“Mackenzie Elliot.” Mac looked around for a moment before she realized the secretary was speaking to her. She hadn’t been called Mackenzie very often in her entire life, let alone the past dozen or so years.
Maybe she should have returned to using her maiden name, she thought as she followed the secretary down the hall. She’d always felt more a part of the Elliot family than her own, even after the divorce, which made keeping her married name seem logical.
Still it seemed like holding onto the past as she moved onto a new life in a new city.
“Mr. Geren is waiting,” the secretary said as she opened the door.
“Thank you,” Mac said, but the secretary was already gone. She straightened her shoulders and went into the neat office.
“Ms. Elliot, sorry to keep you waiting,” Ted Geren said.
“Every time I come in here I’m disappointed,” Mac said. “Your office looks nothing like one would expect a private eye’s to look like.”
He smiled indulgently. “You’ve seen too many movies. I have to keep strict confidential records. You wouldn’t want another of my clients to see what you’ve paid me good money for.” He tapped the folder on his desk. “I have the information you requested.”
Mac sat down, feeling slightly weak in the knees. A month ago her ex-husband Mitchell Elliot had called to ask for a favour: find his foster brother. He asked Mac for two reasons; the first was that she lived in the same city and the second was because he had cut off ties to the Elliot’s nearly a decade ago. They didn’t want to push him, even now.
“Great,” Mac squeaked out. “What did you find?”
Ted Geren opened the folder on his desk. He flipped through the items within for a moment. “So, Mr. Porter wasn’t difficult to track down. He plays for the Calgary Flames. He rents from a team mate, Doug Black.”
Another photograph. Made her feel like some sort of stalker, taking pictures of people who didn’t know they were being photographed.
“The address is there on the papers. He isn’t married nor a steady partner. He likes to go out when he’s in town and party. He frequents a bar called, Stompin’ Grounds and picks up women there.” The P.I stopped for a moment and skimmed through the words on the report. “He also frequently visits the home of Mandy and Kip Turner. Mr. Turner is the goalie for the same team. As per your request, I didn’t look into the people around Mr. Porter.”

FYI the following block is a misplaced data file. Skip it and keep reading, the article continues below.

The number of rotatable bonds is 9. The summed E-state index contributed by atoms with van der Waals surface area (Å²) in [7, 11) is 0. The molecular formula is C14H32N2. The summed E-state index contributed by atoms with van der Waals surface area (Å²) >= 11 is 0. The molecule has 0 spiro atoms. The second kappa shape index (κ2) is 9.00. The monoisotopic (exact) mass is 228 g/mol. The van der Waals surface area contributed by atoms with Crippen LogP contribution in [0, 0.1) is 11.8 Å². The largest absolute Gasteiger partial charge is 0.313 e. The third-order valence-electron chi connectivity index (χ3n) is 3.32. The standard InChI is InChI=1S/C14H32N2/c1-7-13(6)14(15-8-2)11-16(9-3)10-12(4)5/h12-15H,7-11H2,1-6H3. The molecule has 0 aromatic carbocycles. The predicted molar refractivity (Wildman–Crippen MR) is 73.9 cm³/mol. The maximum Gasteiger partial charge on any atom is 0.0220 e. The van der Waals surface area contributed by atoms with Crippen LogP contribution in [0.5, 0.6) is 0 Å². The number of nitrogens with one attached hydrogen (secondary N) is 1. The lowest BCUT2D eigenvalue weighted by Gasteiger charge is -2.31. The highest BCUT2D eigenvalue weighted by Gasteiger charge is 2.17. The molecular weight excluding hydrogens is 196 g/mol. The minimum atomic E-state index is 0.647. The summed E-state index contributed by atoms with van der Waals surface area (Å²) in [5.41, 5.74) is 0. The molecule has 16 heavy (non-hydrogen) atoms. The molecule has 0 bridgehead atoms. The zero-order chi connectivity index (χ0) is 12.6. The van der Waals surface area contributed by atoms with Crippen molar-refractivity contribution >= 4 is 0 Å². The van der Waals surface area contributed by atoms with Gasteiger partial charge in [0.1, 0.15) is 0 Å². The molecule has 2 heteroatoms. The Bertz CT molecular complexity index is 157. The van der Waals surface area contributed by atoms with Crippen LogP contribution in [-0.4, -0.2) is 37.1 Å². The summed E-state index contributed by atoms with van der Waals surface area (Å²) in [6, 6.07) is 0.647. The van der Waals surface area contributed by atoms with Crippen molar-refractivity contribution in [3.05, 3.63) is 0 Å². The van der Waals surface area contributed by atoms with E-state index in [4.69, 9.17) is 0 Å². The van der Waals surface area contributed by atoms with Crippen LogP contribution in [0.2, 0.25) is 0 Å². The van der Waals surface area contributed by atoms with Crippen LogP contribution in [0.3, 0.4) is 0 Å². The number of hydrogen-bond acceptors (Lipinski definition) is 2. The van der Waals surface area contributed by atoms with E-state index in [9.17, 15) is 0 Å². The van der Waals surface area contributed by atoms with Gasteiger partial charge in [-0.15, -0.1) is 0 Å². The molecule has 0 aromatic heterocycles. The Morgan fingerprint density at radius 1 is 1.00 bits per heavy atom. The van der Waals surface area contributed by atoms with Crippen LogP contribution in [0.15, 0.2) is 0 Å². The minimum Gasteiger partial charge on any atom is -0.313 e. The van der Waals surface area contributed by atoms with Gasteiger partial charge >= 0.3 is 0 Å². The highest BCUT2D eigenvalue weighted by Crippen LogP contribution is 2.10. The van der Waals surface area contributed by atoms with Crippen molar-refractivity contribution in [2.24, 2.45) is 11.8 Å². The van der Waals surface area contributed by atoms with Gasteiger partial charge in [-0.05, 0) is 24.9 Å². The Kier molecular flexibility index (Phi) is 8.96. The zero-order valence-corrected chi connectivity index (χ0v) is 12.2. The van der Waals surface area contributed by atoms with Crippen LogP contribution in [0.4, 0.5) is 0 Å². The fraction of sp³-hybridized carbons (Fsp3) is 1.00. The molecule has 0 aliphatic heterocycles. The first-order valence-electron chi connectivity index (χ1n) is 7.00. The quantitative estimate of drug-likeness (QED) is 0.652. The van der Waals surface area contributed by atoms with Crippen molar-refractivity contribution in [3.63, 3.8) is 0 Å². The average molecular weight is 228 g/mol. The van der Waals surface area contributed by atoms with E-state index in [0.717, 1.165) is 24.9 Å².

“Thank you,” Mac said, still staring at the picture of Corey Porter. She hadn’t seen him in ten years. He hadn’t changed much. He’d grown more mature in his features. But he was still as sexy as he had been those years ago. Not that she ever had an interest in him.
She had been best friends with Rebecca Elliot since first grade. They had always fostered children, but it wasn’t until she was in tenth grade that Corey Porter came to live with them.
On the exterior he was a tough punk kid who didn’t have much respect for anyone. Four years living with the Elliot’s eventually changed that but to Mac he was always Becky’s little brother.
“Take a few minutes to read over the full report and assure me you are satisfied with the information we uncovered.”
Mac nodded at him and took the folder he held out. She skimmed over it. It was just as he said. She closed the folder and tucked it into her bag. “Thank you, Mr. Geren. I will let you know if the family wants to know more about Mr. Porter.” She shook Geren’s hand and then headed for the door.
She opened the folder in her car and dialed Mitchell’s number. “Mitchell Elliot.”
“Mitch it’s Mac. I got the information you wanted.”
Don’t know why you needed it from a private investigator, when an internet search would have done the same thing. She didn’t say that instead she said, “I’ll fax it to you. Do you want me to try to contact him?”
His silence went on so long she checked the phone to make sure the call hadn’t dropped. “No. I- that’s all. Thank you Mackenzie. I owe you. I’ll talk to you soon.” And then her ex-husband hung up on her.
Mac closed her cell phone between her free hand and her rib cage. Her other hand was staring at Corey Porter’s picture. He shouldn’t cut off the family who treated him so well, she thought. If they weren’t willing to pursue a reunion, she might have to take things into her own hands.